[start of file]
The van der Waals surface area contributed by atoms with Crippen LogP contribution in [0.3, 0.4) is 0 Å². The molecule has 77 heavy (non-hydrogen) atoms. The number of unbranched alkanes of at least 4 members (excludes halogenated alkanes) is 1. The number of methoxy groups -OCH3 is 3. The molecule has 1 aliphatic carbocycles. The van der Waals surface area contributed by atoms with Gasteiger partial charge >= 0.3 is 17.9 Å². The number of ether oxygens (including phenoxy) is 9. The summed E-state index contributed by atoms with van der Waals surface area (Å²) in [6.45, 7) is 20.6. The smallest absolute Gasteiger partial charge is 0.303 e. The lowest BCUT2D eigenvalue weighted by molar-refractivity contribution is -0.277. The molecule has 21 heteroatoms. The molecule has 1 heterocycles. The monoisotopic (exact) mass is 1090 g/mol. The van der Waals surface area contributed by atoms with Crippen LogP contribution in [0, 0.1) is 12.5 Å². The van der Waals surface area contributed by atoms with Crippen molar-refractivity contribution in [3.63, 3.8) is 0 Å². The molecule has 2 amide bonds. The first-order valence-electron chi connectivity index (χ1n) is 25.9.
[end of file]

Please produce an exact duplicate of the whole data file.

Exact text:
The van der Waals surface area contributed by atoms with Crippen LogP contribution in [0.3, 0.4) is 0 Å². The molecule has 77 heavy (non-hydrogen) atoms. The number of unbranched alkanes of at least 4 members (excludes halogenated alkanes) is 1. The number of methoxy groups -OCH3 is 3. The molecule has 1 aliphatic carbocycles. The van der Waals surface area contributed by atoms with Gasteiger partial charge >= 0.3 is 17.9 Å². The number of ether oxygens (including phenoxy) is 9. The summed E-state index contributed by atoms with van der Waals surface area (Å²) in [6.45, 7) is 20.6. The smallest absolute Gasteiger partial charge is 0.303 e. The lowest BCUT2D eigenvalue weighted by molar-refractivity contribution is -0.277. The molecule has 21 heteroatoms. The molecule has 1 heterocycles. The monoisotopic (exact) mass is 1090 g/mol. The van der Waals surface area contributed by atoms with Crippen LogP contribution in [0, 0.1) is 12.5 Å². The van der Waals surface area contributed by atoms with Crippen molar-refractivity contribution in [3.63, 3.8) is 0 Å². The molecule has 2 amide bonds. The first-order valence-electron chi connectivity index (χ1n) is 25.9.